Buccaneers vs. Colts: 5 Second-Half Adjustments Colts Should Make
So, what do the Indianapolis Colts need to do in order to pull out a victory?
After a first half where neither team was able to move the ball very much (other than a big play by the Colts receiver, Pierre Garcon), the Tampa Bay Buccaneers trail the Indianapolis Colts 7-10. Here are some adjustments that the Colts should make in order to stay on the right path.
If the Colts keep playing hard and can change up a few things, the team has a good shot at its first victory of the season.
Help in Pass Protection
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The Colts have done a decent, but not great, job of neutralizing the Tampa Bay pass rush. The team still needs to do more so that the game doesn't turn into a sack-fest in the second half though.
So far, Painter has gotten the ball out of his hands quickly with a three-step drop, but the Tampa Bay cornerbacks will catch on soon enough and start making breaks on the ball early.
The Colts can do a few things other than getting Painter to release the ball quickly in order to help against the pass rush.
Whether the Colts have to stay in two tight end sets, or keep the running backs in pass protection on every passing down (Joseph Addai whiffed on a block which led to a fumble in the first quarter), Painter isn't Peyton Manning and needs ample time to pass.
The offense needs to throw some screens as well. If Painter throws a few quick screens to Joseph Addai or Delone Carter, the defense won't be able to hone in on attacking the young quarterback and blitz every down.
Also, the Colts need to stick with the running game which has done fairly well against the Tampa Bay defense (better on the first few drives than later), and the team needs to hit some passes in the flat as well. By doing so, the Tampa Bay defensive linemen will have to start moving horizontally instead of vertically.
Throw the Ball Down the Field
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Curtis Painter has a pretty strong arm, and he needs to use it more in the second half.
The Colts won't win the game by playing conservatively. What do they have to lose by letting the ball fly deep a few times (other than interceptions, of course)?
Painter needs to hit the Colts' biggest deep threats, Pierre Garcon and Reggie Wayne, on the first drive in the second half.
Hitting Garcon and Wayne deep will start to open up underneath passes, too, and it will keep the Tampa Bay cornerbacks on their toes.
Painter's first deep pass was a little high, but it hit Garcon in the hands and should have been caught. When Painter tried to hit Garcon again, it was well worth the effort. The pass went for an 87-yard touchdown.
While the Colts must anticipate blitzes and the pass rush, Painter needs to take more shots down the field, which can lead to big plays.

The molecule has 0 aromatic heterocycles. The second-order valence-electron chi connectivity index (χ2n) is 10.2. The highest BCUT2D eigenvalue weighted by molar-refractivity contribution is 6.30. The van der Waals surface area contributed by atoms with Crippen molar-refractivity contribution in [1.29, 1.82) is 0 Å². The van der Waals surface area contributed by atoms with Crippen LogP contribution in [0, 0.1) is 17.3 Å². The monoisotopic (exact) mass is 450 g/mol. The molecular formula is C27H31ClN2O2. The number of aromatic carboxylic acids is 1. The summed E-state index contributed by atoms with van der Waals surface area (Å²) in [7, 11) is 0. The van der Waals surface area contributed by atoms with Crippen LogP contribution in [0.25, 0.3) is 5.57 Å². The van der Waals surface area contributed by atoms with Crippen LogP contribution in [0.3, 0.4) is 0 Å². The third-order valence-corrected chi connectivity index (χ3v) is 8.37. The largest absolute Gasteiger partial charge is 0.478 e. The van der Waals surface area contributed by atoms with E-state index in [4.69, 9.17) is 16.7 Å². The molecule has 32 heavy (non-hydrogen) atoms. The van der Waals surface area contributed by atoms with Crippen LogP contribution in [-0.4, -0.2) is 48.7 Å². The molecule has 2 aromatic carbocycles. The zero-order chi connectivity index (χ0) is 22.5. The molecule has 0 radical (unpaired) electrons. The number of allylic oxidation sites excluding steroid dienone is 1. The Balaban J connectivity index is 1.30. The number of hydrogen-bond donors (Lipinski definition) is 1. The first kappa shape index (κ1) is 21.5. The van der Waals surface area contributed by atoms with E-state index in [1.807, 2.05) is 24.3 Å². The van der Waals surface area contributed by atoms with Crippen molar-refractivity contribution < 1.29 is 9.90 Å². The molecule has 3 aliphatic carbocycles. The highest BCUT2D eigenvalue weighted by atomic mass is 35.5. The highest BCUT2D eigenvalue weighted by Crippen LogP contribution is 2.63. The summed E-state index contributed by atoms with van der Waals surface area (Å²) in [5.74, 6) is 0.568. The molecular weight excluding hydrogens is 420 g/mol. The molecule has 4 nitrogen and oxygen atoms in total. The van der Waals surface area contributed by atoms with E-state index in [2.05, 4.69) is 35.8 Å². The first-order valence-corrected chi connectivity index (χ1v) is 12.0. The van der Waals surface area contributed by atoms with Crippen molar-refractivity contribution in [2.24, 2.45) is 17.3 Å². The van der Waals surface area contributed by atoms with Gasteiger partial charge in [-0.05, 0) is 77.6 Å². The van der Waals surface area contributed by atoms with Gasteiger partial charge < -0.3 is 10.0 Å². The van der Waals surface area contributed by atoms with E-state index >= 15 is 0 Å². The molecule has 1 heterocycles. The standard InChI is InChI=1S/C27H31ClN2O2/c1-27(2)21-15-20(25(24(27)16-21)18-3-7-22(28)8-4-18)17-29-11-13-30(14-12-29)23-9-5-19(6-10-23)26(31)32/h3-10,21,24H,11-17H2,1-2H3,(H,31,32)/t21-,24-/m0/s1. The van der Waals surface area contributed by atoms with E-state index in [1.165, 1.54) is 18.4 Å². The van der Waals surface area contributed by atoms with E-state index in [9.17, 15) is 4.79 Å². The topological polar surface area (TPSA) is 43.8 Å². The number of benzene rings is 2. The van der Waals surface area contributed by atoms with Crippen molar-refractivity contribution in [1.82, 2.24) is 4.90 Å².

Take Advantage of Austin Collie and Dallas Clark
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The more shots Painter takes deep, the easier it will be to find open guys underneath.
Curtis Painter has thrown some underneath passes to Dallas Clark and Austin Collie so far, but he hasn't used them quite enough.
The Colts need to hit guys over the middle and pick up some first downs. Collie and Clark have great hands, and if they get the ball thrown in their direction, they are bound to make a few clutch plays.
The Tampa Bay defense hasn't needed to play behind the Colts receivers often either. Tampa Bay has been content to play man-to-man defense and send blitzes on nearly every down.
If the Colts receivers run the right routes, they should be able to beat single coverage for easy first downs.
Stack the Box and Stop the Underneath Passes
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The Buccaneers are going to pound the ball until the Colts can stop it, and LeGarrette Blount's carries will increase in the second half.
The Colts need to force Josh Freeman to win the game. Freeman hasn't played nearly as well as he did last season, although he does have a knack for fourth-quarter comebacks.
The Tampa Bay receivers haven't been very impressive either (other than Arrelious Benn's touchdown catch that was called back for illegal touching). Most of Freeman's passes have been screens or short passes.
By stacking the box and playing for underneath passes, the Colts defense won't give up a ton of yardage, and the team won't let Tampa Bay control the clock.
That isn't to say that the Colts defensive shouldn't attack.
It's Time to Throw the in Kitchen Sink
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The Colts haven't had the luxury of playing from ahead this season, but even with a three-point lead the team shouldn't play to keep it close, the Colts should play to win.
One thing that could fluster Josh Freeman is to bring a couple of house blitzes. The Colts are getting some pressure off the edge but not enough to make Freeman anxious.
Tampa Bay is focused on stopping Dwight Freeney and Robert Mathis, and that will free up other players to attack Freeman.
Just like the Colts should stay aggressive on offense, the team shouldn't get conservative on defense either.
While sending some all-out blitzes could give up a big play, it could also lead to a big one for the Colts, too.